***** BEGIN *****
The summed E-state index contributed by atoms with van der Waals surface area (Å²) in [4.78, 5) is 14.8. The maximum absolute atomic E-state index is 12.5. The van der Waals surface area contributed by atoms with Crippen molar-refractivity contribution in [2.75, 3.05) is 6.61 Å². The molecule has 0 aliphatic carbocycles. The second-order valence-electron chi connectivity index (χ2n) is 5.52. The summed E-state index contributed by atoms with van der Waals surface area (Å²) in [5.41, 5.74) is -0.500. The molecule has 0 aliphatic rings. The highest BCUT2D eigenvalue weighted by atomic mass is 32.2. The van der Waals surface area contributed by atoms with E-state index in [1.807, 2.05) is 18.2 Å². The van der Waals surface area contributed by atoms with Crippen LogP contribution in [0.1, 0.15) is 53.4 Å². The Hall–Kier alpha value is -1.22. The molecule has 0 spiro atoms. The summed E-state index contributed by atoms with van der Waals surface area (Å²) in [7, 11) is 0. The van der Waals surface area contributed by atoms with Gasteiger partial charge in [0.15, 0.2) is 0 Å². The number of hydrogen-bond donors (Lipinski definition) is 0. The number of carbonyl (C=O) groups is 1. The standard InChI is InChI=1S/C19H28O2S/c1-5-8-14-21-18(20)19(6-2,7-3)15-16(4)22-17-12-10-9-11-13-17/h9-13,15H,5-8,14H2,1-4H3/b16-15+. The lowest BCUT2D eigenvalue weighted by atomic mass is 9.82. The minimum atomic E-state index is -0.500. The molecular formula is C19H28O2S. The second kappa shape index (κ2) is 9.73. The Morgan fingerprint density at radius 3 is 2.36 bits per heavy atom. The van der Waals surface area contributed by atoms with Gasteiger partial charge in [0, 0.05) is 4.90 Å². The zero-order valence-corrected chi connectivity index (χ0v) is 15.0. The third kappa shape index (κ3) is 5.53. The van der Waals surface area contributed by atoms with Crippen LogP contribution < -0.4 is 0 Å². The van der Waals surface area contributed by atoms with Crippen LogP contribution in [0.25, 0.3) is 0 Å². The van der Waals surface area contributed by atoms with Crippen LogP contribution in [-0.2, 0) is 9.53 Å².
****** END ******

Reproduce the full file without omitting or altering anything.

The summed E-state index contributed by atoms with van der Waals surface area (Å²) in [4.78, 5) is 14.8. The maximum absolute atomic E-state index is 12.5. The van der Waals surface area contributed by atoms with Crippen molar-refractivity contribution in [2.75, 3.05) is 6.61 Å². The molecule has 0 aliphatic carbocycles. The second-order valence-electron chi connectivity index (χ2n) is 5.52. The summed E-state index contributed by atoms with van der Waals surface area (Å²) in [5.41, 5.74) is -0.500. The molecule has 0 aliphatic rings. The highest BCUT2D eigenvalue weighted by atomic mass is 32.2. The van der Waals surface area contributed by atoms with E-state index in [1.807, 2.05) is 18.2 Å². The van der Waals surface area contributed by atoms with Crippen LogP contribution in [0.1, 0.15) is 53.4 Å². The Hall–Kier alpha value is -1.22. The molecule has 0 spiro atoms. The summed E-state index contributed by atoms with van der Waals surface area (Å²) in [7, 11) is 0. The van der Waals surface area contributed by atoms with Gasteiger partial charge in [0.15, 0.2) is 0 Å². The number of hydrogen-bond donors (Lipinski definition) is 0. The number of carbonyl (C=O) groups is 1. The standard InChI is InChI=1S/C19H28O2S/c1-5-8-14-21-18(20)19(6-2,7-3)15-16(4)22-17-12-10-9-11-13-17/h9-13,15H,5-8,14H2,1-4H3/b16-15+. The lowest BCUT2D eigenvalue weighted by atomic mass is 9.82. The minimum atomic E-state index is -0.500. The molecular formula is C19H28O2S. The second kappa shape index (κ2) is 9.73. The Morgan fingerprint density at radius 3 is 2.36 bits per heavy atom. The van der Waals surface area contributed by atoms with Gasteiger partial charge in [0, 0.05) is 4.90 Å². The zero-order valence-corrected chi connectivity index (χ0v) is 15.0. The third kappa shape index (κ3) is 5.53. The van der Waals surface area contributed by atoms with Crippen LogP contribution < -0.4 is 0 Å². The van der Waals surface area contributed by atoms with Crippen LogP contribution in [0.25, 0.3) is 0 Å². The van der Waals surface area contributed by atoms with Crippen LogP contribution in [-0.2, 0) is 9.53 Å².